UPDATE: 2015-11-19 - Last week I spoke to a member of the Microsoft Surface technical team at Future Decoded in London and they told me that the Surface Pro 4 has the same WiFi chipset as the Surface Pro 3. This means that if you experience the same issue on a Surface Pro 4 then this fix should also work without modification. If this happens to you, please let me know in the comments section.
UPDATE: 2015-10-26 - This has also helped people running Windows 10 on their Surface Pro 3. And I've added a note about checking the name of the WiFi interface. Thanks to the commenters who have helped with this.
If you have a Surface Pro 3 or any other Windows 8.1 or Windows 10 device and are having WiFi issues when resuming from sleep/hibernate and often have to reset your wireless network adapter or reboot to reconnect to WiFi then this might help. Just download the fix from https://github.com/TomChantler/Restart-WiFi-Adapter and import it into your Task Scheduler by running
install.bat and it should automatically reset your WiFi adapter each time you resume from sleep/hibernate. It's a one-click procedure which doesn't install any files.
First a bit of background information about the Surface Pro 3
I used to have a huge laptop which weighed about three tonnes and had a battery life which eventually dwindled to less than five minutes. It was really powerful, but its other attributes meant that I never actually took it anywhere and it was effectively just a rather expensive flat desktop machine with an integral hinged screen. I never used it away from a desk and a power supply.
A couple of months ago I bought a Surface Pro 3 after reading a few very positive reviews, like this one written by Scott Hanselman which seems very fair and honest.
The Surface Pro 3 was something of a revelation for me. Here was a machine which was actually portable, rather than merely being luggable; a machine which didn't destroy the straps on any bag hapless enough to contain it; a machine which could do everything my laptop could do and could be used on my lap. You get the idea.
The WiFi issues
Unfortunately a lot of users had WiFi connectivity problems, particularly when resuming from sleep/hibernate. Apparently these were all fixed by some updates from Microsoft, but annoyingly not for me.
My issue is that every time I resume my system, whilst it appears to reconnect to my WiFi, I can't do anything network-related and after a few seconds of trying I get the dreaded Limited Connectivity icon. I can usually resolve this by turning my WiFi off and on again.
A partial solution
It turns out that Client Hyper-V is probably the culprit and there is a fix. But this fix is not really satisfactory for me as it involves disabling the hypervisor and rebooting the machine. I want to be able to enable Hyper-V (it's often used when developing software) and reconnect to WiFi without any manual steps.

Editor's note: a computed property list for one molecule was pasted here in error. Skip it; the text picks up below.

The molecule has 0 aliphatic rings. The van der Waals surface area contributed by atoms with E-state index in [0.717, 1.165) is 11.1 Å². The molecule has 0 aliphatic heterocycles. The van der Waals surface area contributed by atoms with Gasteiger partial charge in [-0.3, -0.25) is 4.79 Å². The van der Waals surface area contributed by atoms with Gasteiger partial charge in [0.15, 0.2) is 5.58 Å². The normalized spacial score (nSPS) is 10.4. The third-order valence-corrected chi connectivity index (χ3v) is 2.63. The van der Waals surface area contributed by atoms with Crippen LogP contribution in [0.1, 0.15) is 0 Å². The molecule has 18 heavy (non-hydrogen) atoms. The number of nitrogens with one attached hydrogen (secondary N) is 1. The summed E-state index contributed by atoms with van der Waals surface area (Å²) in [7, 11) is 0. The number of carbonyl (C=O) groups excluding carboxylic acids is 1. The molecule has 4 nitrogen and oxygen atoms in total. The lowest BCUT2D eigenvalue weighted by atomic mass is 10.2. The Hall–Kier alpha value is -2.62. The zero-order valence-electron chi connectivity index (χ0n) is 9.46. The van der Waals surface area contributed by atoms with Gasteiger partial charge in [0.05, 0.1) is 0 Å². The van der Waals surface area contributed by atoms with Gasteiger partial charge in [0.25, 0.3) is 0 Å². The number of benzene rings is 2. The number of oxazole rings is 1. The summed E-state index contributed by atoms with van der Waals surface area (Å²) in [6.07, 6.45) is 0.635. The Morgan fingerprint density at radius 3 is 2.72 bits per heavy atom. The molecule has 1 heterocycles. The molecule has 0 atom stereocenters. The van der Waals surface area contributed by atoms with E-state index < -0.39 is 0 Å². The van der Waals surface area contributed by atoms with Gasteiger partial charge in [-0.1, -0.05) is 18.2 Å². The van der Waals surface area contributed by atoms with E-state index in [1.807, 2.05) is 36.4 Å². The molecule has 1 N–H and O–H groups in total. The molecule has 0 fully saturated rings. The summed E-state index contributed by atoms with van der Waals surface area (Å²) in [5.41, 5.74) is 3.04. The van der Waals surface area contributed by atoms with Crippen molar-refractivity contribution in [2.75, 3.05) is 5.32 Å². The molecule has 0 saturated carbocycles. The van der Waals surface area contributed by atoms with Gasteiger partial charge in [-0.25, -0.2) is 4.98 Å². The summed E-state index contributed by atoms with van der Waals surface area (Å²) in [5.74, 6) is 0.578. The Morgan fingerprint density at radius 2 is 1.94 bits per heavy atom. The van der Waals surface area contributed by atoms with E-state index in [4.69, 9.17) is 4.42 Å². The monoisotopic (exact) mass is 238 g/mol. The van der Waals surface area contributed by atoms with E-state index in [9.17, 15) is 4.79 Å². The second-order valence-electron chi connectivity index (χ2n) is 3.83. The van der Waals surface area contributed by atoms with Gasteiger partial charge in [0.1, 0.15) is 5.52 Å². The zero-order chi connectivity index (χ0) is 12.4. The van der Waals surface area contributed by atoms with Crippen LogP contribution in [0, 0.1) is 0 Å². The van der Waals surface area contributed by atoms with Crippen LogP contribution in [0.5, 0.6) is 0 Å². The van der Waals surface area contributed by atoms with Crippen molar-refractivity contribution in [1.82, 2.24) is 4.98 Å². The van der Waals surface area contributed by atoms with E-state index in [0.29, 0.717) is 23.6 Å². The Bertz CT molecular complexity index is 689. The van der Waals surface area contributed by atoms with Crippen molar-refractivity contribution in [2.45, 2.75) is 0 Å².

The fix looks like this:
To disable Hyper-V and restore Connected Standby functionality, use the following at the command line:
bcdedit /set hypervisorlaunchtype off
To re-enable Hyper-V when you need it (and thus disable Connected Standby again):
bcdedit /set hypervisorlaunchtype auto
The bad news? You need to reboot after change. The good news? It works great.
You can check it worked by running
powercfg /a from a command prompt. There are more details in Paul Thurrott's article from which the above is taken verbatim.
When I followed Paul's instructions and disabled Hyper-V I was able to reconnect to WiFi when my machine resumed. This is great, but it's just not quite right for me.
Another option along similar lines is to make a special boot menu like this one from Scott Hanselman.
There are also several other suggestions from Microsoft but these didn't work for me either.
In light of all of this and taking into account the fact that I don't want to keep disabling Hyper-V and then rebooting my machine, I decided to see if I could come up with an alternative solution.
By this stage I had noticed that on resumption from hibernation I had to disable my wireless network adapter and then re-enable it. I wondered if it might be possible to write a small Powershell script to do this and then somehow hook it up so that it was triggered automatically when I resumed my machine.
After spending about half an hour or so I got a working PowerShell script, but unfortunately it seemed to run very slowly (taking about 20 seconds to run), so I resorted to using netsh instead.
Ideally I wanted a single command so that I could invoke it from the Task Scheduler. Then I remembered that it's possible to chain several commands together by using
& like this:
cmd.exe /c "netsh interface set interface WiFi DISABLED & netsh interface set interface WiFi ENABLED"
Try running it in an Administrator Command Prompt (keyboard shortcut:
Windows-X-A) and see if it works. Watch your WiFi icon in the task bar; it should disconnect and reconnect. If it does then you are ready to hook this up to the resume from standby event.
UPDATE: 2015-10-26 - If that command doesn't work, then you should try running the following in a command prompt (which doesn't need to have administrator privileges this time):
netsh interface show interface
Check to see if your WiFi Interface Name is down as "WiFi" or "Wi-Fi" (or maybe even something completely different) and, if it's not "WiFi", adjust the command in the xml file accordingly.
RestartWiFiAdapter.xml from the GitHub repository and right-click on
install.bat and Run as administrator.
If you want to see what you just did, open the Windows Task Scheduler (I do this by pressing the
Windows key and typing "sch" and then clicking on Schedule Tasks) and choose Task Scheduler (Local) -> Task Scheduler Library in the left hand pane and find your task in the list at the top of the middle pane. Double-click on it and you should see something like this.
And that should be the end of your WiFi reconnection problems.